Monday, February 20, 2017

Vocabulary and Early Literacy

Top of Form
 To understand early literacy development, I focus next on words. Children need to be able to identify/decode words.  They also need to know the meaning of the words they read. Vocabulary knowledge is central to reading and reading comprehension. Five topics will be addressed over the next few weeks:

1 Oral Language Development of Vocabulary—as the basis for reading vocabulary
2 The Matthew Effect—the impact of early vocabulary development and the achievement gap
3 Academic Vocabulary
4 Vocabulary Differences in Narrative and Information Texts
5 Vocabulary Instruction.

Oral Language Development of Vocabulary: Three Perspectives

Speaking and Listening for Preschool Through Grade Three, Lauren B. Resnick and Catherine B. Snow, IRA, 2009
“Speaking and listening are the foundation of reading and writing. A child who does not have a large and fluent vocabulary will have difficulty with every aspect of reading, from recognizing or sounding out words to making sense of a story or directions.” (p. vi)
“From the time they are infants until they are about 8 years old, children learn most of what they know by hearing other people talk: Talking is the main way children get to know the world, understand complex events, and encounter different perspectives.” (p. 3)

Harvard Graduate School of Education, Winter 2001 by Lori Hough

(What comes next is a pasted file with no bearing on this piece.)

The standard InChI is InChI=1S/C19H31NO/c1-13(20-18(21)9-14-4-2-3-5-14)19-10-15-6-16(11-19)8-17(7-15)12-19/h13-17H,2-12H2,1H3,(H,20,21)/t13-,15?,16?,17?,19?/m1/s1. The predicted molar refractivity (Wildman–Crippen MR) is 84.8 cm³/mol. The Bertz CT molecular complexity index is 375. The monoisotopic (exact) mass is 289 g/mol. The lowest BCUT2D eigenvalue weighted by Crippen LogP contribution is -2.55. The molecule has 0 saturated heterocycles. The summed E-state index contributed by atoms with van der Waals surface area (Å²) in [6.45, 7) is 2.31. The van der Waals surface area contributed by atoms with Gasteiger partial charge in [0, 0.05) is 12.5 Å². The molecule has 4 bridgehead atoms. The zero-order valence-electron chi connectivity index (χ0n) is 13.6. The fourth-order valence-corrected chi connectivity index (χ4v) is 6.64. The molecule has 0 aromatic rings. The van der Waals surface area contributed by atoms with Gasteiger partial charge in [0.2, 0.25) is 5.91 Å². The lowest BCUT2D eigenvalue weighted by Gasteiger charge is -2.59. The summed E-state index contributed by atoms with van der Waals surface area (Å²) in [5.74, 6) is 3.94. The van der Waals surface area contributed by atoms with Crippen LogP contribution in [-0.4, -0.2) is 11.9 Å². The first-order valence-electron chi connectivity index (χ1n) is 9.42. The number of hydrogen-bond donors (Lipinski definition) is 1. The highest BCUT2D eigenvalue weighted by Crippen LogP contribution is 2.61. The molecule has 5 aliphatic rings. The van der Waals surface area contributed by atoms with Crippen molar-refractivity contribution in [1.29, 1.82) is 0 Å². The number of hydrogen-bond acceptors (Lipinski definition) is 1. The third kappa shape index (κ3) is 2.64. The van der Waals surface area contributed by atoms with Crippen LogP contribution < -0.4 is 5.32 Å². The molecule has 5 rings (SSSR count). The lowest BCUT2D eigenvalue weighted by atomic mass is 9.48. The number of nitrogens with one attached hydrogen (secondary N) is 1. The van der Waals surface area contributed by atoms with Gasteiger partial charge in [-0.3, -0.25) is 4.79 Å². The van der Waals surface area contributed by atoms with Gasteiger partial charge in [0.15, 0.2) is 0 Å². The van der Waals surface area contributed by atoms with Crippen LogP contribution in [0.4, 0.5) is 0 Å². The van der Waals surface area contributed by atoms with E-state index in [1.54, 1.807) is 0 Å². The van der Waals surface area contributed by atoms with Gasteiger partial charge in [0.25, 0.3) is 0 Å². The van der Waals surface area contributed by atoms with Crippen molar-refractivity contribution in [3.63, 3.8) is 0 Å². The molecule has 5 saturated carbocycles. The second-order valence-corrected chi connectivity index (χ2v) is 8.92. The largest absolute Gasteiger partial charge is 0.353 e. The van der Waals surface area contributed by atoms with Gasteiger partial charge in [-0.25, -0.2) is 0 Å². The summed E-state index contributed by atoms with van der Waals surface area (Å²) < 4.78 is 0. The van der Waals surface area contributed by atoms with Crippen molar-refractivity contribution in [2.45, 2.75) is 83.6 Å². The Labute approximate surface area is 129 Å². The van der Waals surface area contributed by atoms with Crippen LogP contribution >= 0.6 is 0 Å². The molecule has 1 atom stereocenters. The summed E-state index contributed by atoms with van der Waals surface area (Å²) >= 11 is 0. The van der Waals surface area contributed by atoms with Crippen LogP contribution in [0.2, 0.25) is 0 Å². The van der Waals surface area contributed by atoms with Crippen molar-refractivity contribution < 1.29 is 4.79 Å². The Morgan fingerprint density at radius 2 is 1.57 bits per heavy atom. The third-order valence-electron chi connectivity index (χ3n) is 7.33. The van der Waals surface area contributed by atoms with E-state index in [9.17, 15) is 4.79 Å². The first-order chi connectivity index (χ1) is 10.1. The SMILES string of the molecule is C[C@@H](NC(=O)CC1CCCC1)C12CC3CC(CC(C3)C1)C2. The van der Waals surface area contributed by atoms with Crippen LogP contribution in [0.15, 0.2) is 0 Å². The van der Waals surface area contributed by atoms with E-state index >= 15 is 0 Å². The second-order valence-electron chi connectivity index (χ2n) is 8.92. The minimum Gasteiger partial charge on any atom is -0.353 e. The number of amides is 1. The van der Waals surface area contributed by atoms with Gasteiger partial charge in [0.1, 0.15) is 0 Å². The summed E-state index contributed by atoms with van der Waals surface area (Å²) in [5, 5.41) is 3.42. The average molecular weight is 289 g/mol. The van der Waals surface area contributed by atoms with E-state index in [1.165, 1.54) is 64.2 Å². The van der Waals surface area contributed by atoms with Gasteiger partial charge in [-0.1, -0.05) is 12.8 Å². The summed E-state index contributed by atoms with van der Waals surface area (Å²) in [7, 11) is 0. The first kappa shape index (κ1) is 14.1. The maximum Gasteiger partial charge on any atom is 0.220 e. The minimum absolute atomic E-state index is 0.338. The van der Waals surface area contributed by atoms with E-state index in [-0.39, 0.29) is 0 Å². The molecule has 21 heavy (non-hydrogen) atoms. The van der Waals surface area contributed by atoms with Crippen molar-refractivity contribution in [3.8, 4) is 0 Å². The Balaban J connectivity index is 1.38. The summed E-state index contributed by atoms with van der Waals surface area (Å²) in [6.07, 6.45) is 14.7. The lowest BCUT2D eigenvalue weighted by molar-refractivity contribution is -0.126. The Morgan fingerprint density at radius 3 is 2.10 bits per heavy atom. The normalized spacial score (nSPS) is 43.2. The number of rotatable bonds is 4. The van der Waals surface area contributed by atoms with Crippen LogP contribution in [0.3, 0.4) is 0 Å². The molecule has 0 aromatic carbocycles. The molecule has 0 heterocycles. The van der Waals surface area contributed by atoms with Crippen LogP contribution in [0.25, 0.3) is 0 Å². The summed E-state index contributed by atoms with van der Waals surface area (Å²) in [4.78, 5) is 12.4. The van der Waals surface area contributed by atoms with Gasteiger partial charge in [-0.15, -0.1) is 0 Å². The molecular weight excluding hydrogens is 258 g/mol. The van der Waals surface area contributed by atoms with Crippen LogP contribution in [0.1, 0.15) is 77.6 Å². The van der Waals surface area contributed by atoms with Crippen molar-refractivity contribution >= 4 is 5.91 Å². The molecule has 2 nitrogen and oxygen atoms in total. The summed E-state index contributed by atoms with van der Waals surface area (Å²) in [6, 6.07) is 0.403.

The beginning of the reading process…

“The reading process begins, of course, way before kids even walk into classes like McCaffrey’s.  As Shonkoff, a former pediatrician and current director of Harvard’s Center on the Developing Child, says, “Kids learn to understand words before they speak them.” As soon as parents and caregivers pick up a cooing baby and coo back, the process begins, with the baby beginning to understand the back and forth of conversation.
By the time a child is 18 months old, Shonkoff writes in his book, From Neurons to Neighborhoods, their world is a language explosion, acquiring, on average, about nine new words a day, every day, through preschool.”  … He continues

“By the time children enter formal education, it is estimated that they know the meaning of about 5,000 to 6,000 words when they hear them, and can probably recognize in print a handful of easily memorized “sight words” — words like “the” and “to” and “stop” that pop up often in books and on signs and menus.”